As I walked into a cafe this morning to get a cup of coffee, I smelled fresh-baked buttery croissants. This is not terribly far from the smell of Serge Lutens’ latest (February 2011) fragrance, Jeux de Peau. In fact, when a friend gave me a sample from her bottle last night, she invoked the smell of buttery croissants. When I asked her again this morning to describe it, she said this:
What I smelled in Jeux de Peau was a kind of creaminess shading into celery leaves — an echo of Dr. Brown’s Cel-Ray, a cream soda with a celery seed twist. A bright sunlight pale green springtime smell.
Now I have to crack open a can of Cel-Ray soda to see what she means (and fortunately, I have some in my fridge). To me it’s more of a hearty buttered toast, and I do mean both the toast and the melted butter. There’s a clear amber note just below the bread and butter, and a little sandalwood. It’s not quite as food-like as I make it sound, but enough that I may hesitate to wear it often. When I smell my wrist up close, I get a rich amber vanilla. From a few inches away I get more of the bread aromas.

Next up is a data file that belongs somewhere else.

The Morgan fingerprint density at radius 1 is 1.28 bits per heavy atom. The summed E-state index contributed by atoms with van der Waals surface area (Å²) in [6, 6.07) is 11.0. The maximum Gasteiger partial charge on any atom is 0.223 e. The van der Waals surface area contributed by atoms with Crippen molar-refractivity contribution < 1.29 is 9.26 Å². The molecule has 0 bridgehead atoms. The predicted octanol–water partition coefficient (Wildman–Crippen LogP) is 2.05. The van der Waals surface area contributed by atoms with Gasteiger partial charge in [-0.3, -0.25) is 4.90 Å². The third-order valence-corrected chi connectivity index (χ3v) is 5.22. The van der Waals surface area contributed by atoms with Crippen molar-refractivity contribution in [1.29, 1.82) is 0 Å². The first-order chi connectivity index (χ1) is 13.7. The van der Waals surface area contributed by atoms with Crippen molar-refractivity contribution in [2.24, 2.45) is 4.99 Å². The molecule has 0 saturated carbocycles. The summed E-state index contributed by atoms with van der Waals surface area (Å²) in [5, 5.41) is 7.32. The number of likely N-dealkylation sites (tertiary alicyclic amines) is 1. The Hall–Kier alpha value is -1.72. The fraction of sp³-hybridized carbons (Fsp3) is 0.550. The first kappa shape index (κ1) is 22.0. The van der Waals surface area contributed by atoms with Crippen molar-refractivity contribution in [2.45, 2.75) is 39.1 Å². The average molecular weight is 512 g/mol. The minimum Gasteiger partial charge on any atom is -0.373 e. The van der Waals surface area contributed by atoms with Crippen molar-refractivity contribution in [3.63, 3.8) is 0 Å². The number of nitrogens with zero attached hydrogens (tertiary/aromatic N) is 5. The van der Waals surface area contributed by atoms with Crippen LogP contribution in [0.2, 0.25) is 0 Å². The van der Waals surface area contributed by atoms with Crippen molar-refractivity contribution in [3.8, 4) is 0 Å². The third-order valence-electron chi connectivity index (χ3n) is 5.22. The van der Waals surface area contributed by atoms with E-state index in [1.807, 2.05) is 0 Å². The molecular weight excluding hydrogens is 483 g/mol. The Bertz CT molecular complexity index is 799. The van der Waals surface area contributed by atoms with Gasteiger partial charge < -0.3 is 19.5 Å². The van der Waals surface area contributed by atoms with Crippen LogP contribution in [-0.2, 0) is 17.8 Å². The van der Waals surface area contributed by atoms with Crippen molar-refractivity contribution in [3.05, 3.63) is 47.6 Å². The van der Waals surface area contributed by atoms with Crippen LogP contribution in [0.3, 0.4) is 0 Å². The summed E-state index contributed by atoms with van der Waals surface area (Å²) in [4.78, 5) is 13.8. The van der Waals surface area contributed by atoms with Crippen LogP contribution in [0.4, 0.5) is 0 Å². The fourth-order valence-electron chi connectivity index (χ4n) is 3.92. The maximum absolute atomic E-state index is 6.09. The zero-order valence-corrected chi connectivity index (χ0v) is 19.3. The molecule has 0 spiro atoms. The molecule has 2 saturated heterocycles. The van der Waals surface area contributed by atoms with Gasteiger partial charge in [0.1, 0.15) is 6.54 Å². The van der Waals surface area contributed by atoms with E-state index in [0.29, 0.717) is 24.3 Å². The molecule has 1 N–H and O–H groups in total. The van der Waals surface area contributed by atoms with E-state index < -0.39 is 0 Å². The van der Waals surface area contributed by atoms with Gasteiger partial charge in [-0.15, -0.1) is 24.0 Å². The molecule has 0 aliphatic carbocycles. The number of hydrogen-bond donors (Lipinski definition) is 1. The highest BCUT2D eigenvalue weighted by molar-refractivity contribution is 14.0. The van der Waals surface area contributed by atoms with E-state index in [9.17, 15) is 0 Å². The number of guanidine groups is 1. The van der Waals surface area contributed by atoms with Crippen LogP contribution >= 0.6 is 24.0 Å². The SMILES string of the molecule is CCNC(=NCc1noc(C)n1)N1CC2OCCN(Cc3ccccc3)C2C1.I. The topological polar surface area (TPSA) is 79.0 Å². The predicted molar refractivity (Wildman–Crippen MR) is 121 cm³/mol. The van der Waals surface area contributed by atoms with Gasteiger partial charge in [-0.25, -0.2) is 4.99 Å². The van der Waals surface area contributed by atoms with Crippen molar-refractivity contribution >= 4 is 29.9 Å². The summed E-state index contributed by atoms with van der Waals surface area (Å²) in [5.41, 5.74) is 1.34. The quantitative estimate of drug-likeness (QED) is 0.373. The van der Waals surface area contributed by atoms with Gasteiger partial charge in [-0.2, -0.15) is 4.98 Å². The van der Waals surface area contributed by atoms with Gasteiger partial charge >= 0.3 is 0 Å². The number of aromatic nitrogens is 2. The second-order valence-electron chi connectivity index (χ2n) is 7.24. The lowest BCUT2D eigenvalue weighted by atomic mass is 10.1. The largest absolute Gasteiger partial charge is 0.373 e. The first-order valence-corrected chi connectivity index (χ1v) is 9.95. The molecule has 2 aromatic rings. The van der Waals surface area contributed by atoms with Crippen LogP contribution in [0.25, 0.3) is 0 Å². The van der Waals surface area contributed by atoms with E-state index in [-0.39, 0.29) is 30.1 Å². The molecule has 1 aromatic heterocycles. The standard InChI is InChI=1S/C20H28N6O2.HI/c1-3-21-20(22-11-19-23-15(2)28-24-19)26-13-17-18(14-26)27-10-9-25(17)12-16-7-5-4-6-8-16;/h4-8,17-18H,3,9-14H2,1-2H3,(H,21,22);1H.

I’m not detecting much of the apricot and licorice that others report, although there is a subtle fruitiness. When I stop thinking about it, I realize I’m detecting a sour note. Toasted sour dough bread? Maybe. But it’s slightly more animalic than that. It’s almost urinous (which may sound horrifying to people not as accustomed to some of the terminology of fragrances and wines), in the way that some musks can be. That’s not a bad thing. Oddly, some Chardonnays can have this quality in the nose.
The official notes, as listed by Serge Lutens, are:
Bread note, spices, licorice, apricot, immortelle, sandalwood, woody notes, amber
Do I like it? I’m not sure yet. But it’s a refreshingly different take on the sandalwood/amber genre.